There is an area but it requires payment its called Fold3.com. Do you happen to know the individual you are seeking perhaps a Name, DOB, place of birth.
Yes. His name is Benjamin King Prater. Born in 1845. Enlisted at Camp Butler, IL. He was in Unit E77 IL Infantry and D 130 IL Infantry. He was a private. I am a member of Fold3 and could not find his name using enlistment info. Didn't know if there was another way to find a list. So I am not sure that the info which has been handed down from prev. generations is true. I know there was a prison in Tyler,TX that Union soldiers were taken to also but haven't found any info on it.
Dear Caro Eftink,
Thank you for posting your request on History Hub!
We searched the National Archives Catalog and located Registers of Federal Prisoners of War Confined at Andersonville Prison, Georgia (M1303) in the Records of the Commissary General of Prisoners (Record Group 249) that include the departures (deaths, escapes, transfers & exchanges) of approximately 30,000 Federal prisoners from the Confederate prison at Andersonville. You may access the descriptive pamphlet and a list of National Archives facilities that have the microfilm using the Microfilm Catalog. We also located the Register of Federal Troops Captured by the Enemy, 1862 - 1865 and 158 record series relating to Federal Prisoners of War in Record Group 249. Additionally, we located a total of 15 series in Record Group 249 relating to Andersonville. Most of these records are not available online. For more information about these records, please contact the National Archives at Washington, DC - Textual Reference (RDT1) at email@example.com.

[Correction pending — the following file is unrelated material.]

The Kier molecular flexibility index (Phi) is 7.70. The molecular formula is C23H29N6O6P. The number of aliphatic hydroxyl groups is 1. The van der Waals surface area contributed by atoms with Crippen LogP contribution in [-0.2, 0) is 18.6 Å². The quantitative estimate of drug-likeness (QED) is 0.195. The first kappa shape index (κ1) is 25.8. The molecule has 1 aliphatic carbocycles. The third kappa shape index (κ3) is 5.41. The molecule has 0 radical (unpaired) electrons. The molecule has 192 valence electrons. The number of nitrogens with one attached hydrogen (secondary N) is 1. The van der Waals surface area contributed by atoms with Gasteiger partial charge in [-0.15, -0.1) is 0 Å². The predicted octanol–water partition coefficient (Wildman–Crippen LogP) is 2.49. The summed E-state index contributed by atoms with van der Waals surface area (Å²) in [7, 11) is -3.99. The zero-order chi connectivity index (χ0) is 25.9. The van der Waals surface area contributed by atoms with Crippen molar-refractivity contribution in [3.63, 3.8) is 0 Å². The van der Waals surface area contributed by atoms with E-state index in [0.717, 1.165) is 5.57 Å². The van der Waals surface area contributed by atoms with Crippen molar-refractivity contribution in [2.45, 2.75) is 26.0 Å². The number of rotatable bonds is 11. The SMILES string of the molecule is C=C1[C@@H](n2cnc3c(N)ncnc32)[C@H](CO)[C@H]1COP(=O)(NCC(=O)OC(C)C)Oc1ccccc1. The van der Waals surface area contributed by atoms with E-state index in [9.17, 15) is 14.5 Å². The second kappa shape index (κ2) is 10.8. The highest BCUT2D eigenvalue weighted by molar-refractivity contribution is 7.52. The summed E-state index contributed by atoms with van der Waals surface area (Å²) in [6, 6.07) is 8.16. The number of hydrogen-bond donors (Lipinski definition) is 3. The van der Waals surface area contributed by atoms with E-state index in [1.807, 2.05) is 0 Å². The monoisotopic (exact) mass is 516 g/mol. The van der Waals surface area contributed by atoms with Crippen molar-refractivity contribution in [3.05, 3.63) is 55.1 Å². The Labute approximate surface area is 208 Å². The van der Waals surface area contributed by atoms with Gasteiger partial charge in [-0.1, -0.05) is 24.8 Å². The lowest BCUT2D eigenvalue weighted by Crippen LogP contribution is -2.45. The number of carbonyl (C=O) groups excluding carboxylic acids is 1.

M1303 has been digitized by Ancestry (there may be a fee for this service) and FamilySearch. Instead, you may wish to check with your local public or university library as these institutions often provide free access to Ancestry.com.
Due to the COVID-19 pandemic and pursuant to guidance received from the Office of Management and Budget (OMB), NARA has adjusted its normal operations to balance the need of completing its mission-critical work while also adhering to the recommended social distancing for the safety of NARA staff. As a result of this re-prioritization of activities, you may experience a delay in receiving an initial acknowledgement as well as a substantive response to your reference request from RDT1. We apologize for this inconvenience and appreciate your understanding and patience.
Lastly, the National Prisoner of War Museum in cooperation with the Andersonville National Historic Site maintains a computer database of more than 42,000 names of men who are confirmed or possible prisoners of war at Andersonville. For more information, see Documenting Prisoners of War held at Andersonville.
We hope this is helpful. Best of luck with your research!